- ensure that the business of the person with the agency in relation to that action is dealt with properly, fairly, impartially and in a timely manner, and
- provide information to the person on any rights of appeal or review in respect of that action and on the procedures for, and any time limits applying to, the exercise of those rights.
The element of information provision may easily enough be dealt with by publicising the rights and procedures concerned, on the agency’s website, by leaflets, etc. The other elements may in some cases already be addressed by customer charters, service standards, etc. There is no amendment to the 2002 Act requiring the giving of assistance and guidance in relation to the OCO regime; however, bodies which deal with both adults and children will plainly have to make reasonable assistance and guidance available to all members of the public, regardless of age.
Public bodies which have become reviewable agencies should actively engage with the efforts made by the Ombudsman and OCO to spread the message about the application of the regimes, and agree to set up liaison points so as to be able to ensure effective participation in the process if invoked.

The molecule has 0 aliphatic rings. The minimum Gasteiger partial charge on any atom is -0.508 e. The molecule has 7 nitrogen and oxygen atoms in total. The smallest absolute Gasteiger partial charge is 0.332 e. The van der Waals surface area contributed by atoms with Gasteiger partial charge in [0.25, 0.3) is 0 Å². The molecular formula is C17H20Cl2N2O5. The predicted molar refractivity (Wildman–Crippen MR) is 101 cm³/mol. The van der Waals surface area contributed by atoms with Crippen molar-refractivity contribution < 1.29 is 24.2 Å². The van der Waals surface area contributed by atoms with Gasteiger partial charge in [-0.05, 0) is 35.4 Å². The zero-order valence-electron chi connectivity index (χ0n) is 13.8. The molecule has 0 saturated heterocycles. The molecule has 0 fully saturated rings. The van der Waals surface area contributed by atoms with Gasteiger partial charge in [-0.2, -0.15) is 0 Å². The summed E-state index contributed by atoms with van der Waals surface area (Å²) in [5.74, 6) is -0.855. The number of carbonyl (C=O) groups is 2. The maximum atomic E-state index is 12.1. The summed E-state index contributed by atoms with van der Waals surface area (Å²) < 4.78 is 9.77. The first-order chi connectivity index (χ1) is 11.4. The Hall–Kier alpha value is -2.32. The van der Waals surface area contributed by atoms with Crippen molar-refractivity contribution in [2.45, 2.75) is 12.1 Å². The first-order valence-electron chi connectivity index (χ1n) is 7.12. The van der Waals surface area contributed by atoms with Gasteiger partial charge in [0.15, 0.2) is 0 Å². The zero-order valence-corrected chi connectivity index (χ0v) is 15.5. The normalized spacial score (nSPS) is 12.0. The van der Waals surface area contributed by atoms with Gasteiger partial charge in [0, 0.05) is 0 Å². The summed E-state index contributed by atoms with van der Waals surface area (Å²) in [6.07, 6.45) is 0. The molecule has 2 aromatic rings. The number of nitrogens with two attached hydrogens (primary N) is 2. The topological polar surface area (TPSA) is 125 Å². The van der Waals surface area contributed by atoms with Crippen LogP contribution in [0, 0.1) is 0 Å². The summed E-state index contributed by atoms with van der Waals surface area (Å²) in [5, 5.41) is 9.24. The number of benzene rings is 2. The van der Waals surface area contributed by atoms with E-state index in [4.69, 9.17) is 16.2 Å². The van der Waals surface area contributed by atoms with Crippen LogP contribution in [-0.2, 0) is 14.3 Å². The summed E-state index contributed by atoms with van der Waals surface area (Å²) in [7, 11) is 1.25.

Such public bodies should also familiarise themselves with the guidelines published by the Ombudsman for public bodies which reflect her views of (a) the types of redress which should be available; (b) best practice in establishing and operating internal complaints systems and (c) best practice service standards for public servants and on the material published by the OCO concerning how complaints and investigations have been handled to date.
Indicative List of Additional Public Bodies Brought Under the Ombudsman's and OCO’s Remit
Click here to view list.